[00017] The mixing of the implant with physiological fluids may be aided by the use of surfactants, foaming agents, outgassing compositions and by externally induced means such as flowing gaseous or liquid propellant.

[00018] In some embodiments the invention makes use of the swelling properties of many hydrophilic materials. Applying dry or partially hydrated polymeric materials to the tissue site leads to absorption of tissue fluids by the material and hydrostatic swelling of the implanted polymer. Swelling of implanted materials can often be beneficial as it applies pressure on local tissues and can have a sealing and hemostatic effect. In some other medical conditions swelling of implanted materials is unacceptable, such as in neurosurgery, e.g., spinal surgery. In such clinical indications the non-swelling medical implants are used instead. In one embodiment of this invention the swelling characteristics of a sutureless closure device is used to anchor the tissue-inserted portion of the device inside the tissue. Reaction of reactive groups, which may be co-delivered with said device, further help to reinforce and secure the swelling device to the tissue.

[00019] A number of biomaterial compositions have recently been developed for forming implantable biomaterials in vivo. Such compositions include the in vivo polymerization or crosslinking of hydrophilic polymers having multiple reactive groups. Typically, two liquid components containing reactive groups, for example one component having electrophilic groups and other components having nucleophilic groups, are mixed~and react at the tissue site forming a hydrogel-like material. Cyanoacrylates and other acrylates are used to form a polymeric implant by polymerizing monomer or prepolymer liquid components into a solid implant. Commercially available products, such as CoSeal (Baxter), FocalSeal (Genzyme Biosurgery), DuraSeal (Confluent Surgical) and others, make use of liquid reagents forming an implant in vivo and are used as tissue sealants, hemostats and adhesives. While implants formed from these products can be bound to the tissue surface as a result of reactive groups that are used to form the implant also reacting with nucleophilic groups on the tissue surface, the strength of the implant-tissue interface is limited by the structure of the surface layer of the tissue. The strength of the implant- tissue interface is particularly important for surgical glues and adhesives. The tissue reactive groups of some surgical glues and adhesives typically form a covalent bond with proteins on the surface of tissue cells. Many surface cells with a crosslinked cell surface die or shed the crosslinked proteins from the surface. As a result the bond between the implant and the tissue surface becomes weaker over time.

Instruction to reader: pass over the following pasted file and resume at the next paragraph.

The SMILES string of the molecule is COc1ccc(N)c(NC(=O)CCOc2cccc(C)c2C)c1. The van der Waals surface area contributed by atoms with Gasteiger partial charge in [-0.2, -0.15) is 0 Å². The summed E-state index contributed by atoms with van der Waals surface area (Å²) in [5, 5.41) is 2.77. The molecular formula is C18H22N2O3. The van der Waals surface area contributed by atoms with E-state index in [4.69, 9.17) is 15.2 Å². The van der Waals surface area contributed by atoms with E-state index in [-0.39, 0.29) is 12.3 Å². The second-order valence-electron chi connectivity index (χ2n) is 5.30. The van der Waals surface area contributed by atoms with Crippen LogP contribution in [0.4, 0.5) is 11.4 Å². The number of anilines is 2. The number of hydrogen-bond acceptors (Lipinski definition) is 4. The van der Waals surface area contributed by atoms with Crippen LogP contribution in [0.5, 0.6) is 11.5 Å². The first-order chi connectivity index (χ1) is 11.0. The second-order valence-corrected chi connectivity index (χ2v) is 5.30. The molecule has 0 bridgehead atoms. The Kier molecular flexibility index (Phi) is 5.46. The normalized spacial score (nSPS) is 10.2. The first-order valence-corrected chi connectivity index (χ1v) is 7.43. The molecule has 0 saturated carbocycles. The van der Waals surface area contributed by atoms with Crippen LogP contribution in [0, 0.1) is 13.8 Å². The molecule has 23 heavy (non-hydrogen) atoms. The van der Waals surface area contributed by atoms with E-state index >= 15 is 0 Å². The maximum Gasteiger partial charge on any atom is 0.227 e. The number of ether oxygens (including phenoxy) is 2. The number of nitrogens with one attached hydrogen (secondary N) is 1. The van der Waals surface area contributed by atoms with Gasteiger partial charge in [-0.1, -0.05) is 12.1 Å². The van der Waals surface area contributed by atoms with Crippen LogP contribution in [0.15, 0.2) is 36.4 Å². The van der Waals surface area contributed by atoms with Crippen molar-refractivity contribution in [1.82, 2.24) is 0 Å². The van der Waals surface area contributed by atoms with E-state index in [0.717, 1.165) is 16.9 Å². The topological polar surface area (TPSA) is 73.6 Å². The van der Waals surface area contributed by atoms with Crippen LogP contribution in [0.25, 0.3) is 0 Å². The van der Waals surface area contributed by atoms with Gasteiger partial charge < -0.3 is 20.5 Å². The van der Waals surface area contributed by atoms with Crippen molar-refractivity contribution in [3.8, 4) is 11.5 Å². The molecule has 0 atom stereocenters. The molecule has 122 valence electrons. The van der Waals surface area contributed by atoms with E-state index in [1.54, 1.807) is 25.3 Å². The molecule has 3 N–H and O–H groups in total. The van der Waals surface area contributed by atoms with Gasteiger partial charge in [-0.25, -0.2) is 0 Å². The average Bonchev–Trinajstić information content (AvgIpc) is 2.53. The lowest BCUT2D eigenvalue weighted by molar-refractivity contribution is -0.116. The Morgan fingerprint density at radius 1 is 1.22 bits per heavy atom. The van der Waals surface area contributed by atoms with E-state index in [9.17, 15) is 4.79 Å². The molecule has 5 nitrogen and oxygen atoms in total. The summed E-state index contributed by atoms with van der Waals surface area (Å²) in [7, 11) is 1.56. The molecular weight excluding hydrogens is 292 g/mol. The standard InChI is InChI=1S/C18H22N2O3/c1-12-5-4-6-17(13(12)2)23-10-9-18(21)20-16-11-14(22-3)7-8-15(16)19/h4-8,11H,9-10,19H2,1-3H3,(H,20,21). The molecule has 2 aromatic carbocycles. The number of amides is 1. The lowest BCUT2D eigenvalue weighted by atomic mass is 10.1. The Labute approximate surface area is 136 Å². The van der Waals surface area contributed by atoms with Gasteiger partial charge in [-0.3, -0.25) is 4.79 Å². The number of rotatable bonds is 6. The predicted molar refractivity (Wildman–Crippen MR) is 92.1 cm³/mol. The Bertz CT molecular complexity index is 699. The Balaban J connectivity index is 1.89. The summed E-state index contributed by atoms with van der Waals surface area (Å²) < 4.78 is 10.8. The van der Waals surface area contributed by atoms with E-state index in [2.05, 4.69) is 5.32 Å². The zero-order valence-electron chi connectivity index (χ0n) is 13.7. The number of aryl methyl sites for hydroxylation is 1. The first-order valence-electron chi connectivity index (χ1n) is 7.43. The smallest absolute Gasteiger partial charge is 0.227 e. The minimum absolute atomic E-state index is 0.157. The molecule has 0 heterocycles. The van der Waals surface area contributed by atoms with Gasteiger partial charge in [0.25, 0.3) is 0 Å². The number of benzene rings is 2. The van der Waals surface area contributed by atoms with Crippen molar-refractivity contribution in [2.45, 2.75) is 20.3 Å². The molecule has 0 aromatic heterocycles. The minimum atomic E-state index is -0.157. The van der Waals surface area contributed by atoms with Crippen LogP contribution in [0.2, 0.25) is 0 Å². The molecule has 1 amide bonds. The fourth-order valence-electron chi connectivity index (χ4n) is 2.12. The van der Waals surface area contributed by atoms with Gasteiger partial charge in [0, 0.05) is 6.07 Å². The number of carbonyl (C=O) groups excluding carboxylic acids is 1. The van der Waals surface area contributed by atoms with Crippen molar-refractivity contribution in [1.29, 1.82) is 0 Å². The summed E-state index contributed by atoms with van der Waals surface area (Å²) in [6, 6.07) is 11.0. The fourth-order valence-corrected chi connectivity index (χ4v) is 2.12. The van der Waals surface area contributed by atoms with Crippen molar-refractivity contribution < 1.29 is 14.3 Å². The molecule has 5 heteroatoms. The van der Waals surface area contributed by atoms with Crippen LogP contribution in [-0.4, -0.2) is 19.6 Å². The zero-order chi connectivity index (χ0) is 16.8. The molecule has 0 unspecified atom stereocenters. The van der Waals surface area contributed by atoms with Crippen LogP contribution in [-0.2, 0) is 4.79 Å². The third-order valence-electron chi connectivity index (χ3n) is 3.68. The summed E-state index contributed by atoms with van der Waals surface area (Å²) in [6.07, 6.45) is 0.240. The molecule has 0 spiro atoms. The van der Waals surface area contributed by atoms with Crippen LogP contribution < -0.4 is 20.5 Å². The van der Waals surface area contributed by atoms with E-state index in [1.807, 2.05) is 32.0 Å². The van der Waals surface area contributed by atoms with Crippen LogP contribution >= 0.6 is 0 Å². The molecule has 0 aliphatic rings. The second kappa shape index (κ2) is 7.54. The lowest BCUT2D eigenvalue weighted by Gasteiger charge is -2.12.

[00020] Sutures and staples have been successfully used for surgical tissue approximation, repair, and wound closure. In contrast to surface reactive glues and adhesives that rely on the strength of a thin tissue-biomaterial interface, sutures and staples rely on fasteners which penetrate through living tissue to bear and anchor the mechanical load of the surgical repair.

[00021] In a further aspect of the invention, then, devices for sutureless wound closure or other surgical repair are provided, which combine the advantages of tissue reactive surgical adhesives with the advantages of sutures and staples. The device is shaped to penetrate and anchor into the tissue, and it contains tissue reactive groups or polymer forming compositions capable of immobilizing the device inserted into the tissue and strengthening the wound closure site. The devices that can be made to have sutureless tissue immobilization ability include, but are not limited to hernia repair meshes, nasal tubes, ear tubes, pins, clips, vascular prostheses, anastomotic stents, nerve anastomosis tubes, bronchial anastomosis stents and tubes, intestinal anastomosis stents and tubes, esophageal anastomosis stents and extraesophageal tubes, ureter stents and tubes, intravascular stents, extravascular stents, vascular bypass prosthesis and shunts, embolic particles, spheres and beads, film, tape, rods, fibers, sutures, drainage tubes, catheters, hip implants, bone implants, cartilage implants, spinal disc implants, eye implants, ear implants, heart implants, etc.